Last week, U.S. Rep. Donna Shalala, D-Fla., brought out a resolution marking September 22 as National Hispanic Nurses Day.
Shalala rounded up 17 cosponsors including fellow Democrat U.S. Reps. Jesús “Chuy” García of Illinois and Debbie Mucarsel-Powell and Darren Soto of Florida to back the resolution.
“The designation of a specific day to honor Hispanic nurses will help raise awareness of their accomplishments and the important work they carry out in our communities,” Shalala’s office noted.
“For years now, Hispanics have been the fastest-growing ethnic group in the United States,” said Shalala. “As our country grows more diverse, bilingual and bicultural Hispanic nurses are more important than ever because their language and cultural skills help improve health-related outcomes. Nurses are the cornerstone of America’s healthcare system, and I am proud to honor the thousands of hardworking Hispanic nurses who are serving their communities and saving lives every day.”
“This year, nurses have been under unprecedented pressure, risking their lives and many times, their families’ lives to care for patients during the COVID-19 pandemic. They have done so with compassion and tenacity, undergoing sleepless nights and facing devastating loss of patients, colleagues, and peers,” said García. “Even before the present health emergency, Hispanic nurses have played a key role in educating and helping change health outcomes in Latino communities. I also want to recognize the National Association of Hispanic Nurses, for being strong allies to Congress as they help inform, educate, and work closely with legislators to improve the education, recruitment, and retention of all nurses and, more importantly, the health and safety of our communities. That’s why I’m proud to introduce this resolution with my colleague Rep. Shalala to make September 22nd Hispanic Nurses Day.”
“Through sleepless nights and exhausting shifts, Hispanic nurses are demonstrating every day how they’re American heroes. Never before had our health care professionals confronted a challenge as daunting as this global pandemic — that’s particularly true for Hispanic nurses,” said U.S. Rep. Joaquin Castro, D-Texas, the chairman of the Congressional Hispanic Caucus. “Latinos have been disproportionately harmed by COVID-19, which means people from our communities are disproportionately in need of life-saving care. Imagine the immense stress of seeing your neighbors dying at higher rates, and being responsible to care for their lives. This resolution not only recognizes the sacrifice and selflessness of Hispanic nurses, but also recommits this Congress to fully supporting these essential workers moving forward.”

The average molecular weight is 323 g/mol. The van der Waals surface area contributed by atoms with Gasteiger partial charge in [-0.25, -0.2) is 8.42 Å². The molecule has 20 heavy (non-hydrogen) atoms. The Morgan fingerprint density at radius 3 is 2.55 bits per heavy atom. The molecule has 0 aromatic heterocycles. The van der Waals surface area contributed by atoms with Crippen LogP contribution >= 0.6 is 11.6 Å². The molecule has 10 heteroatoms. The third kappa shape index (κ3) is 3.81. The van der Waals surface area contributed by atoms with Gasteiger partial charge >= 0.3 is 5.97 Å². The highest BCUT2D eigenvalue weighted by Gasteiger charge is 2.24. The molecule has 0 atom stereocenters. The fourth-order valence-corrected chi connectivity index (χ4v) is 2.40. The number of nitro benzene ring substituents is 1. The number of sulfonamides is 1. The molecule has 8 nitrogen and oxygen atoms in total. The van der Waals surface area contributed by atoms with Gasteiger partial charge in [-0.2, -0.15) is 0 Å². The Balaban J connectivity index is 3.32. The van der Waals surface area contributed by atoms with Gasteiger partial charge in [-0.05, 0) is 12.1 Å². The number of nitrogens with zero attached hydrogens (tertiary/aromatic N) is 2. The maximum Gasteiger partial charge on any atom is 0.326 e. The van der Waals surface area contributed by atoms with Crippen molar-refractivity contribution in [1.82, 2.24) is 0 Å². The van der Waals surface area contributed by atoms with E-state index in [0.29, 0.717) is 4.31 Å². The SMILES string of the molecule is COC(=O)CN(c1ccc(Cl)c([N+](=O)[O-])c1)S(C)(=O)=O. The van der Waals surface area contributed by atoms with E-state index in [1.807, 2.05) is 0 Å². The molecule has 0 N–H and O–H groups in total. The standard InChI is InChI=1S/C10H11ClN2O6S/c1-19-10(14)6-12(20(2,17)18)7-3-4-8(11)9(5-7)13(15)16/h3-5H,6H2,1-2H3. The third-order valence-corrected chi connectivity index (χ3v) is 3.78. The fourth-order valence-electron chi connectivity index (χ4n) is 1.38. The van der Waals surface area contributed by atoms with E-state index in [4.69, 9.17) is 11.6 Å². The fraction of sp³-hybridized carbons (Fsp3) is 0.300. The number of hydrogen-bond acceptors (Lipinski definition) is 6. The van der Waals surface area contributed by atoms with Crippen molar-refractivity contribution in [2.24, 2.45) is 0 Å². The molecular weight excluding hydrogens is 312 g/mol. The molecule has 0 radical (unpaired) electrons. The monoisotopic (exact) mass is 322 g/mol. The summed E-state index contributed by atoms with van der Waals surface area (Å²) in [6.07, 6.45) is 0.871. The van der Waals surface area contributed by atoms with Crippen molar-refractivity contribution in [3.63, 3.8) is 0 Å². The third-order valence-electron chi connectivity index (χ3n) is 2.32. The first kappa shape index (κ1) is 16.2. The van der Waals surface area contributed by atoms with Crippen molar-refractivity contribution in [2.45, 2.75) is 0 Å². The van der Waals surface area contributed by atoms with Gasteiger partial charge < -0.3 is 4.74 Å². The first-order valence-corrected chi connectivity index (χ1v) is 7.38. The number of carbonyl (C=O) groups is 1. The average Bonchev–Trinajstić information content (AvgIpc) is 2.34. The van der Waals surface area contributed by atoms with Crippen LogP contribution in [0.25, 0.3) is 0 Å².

The resolution was sent to the U.S. House Energy and Commerce Committee.
Shalala was elected to Congress in 2018 after decades on the public stage including serving as U.S. secretary of Health and Human Services (HHS) under President Bill Clinton and leading three higher ed institutions including the University of Miami. She faces Republican Maria Elvira Salazar, a TV journalist, in a rematch from their 2018 contest which Shalala won 52 percent to 46 percent.
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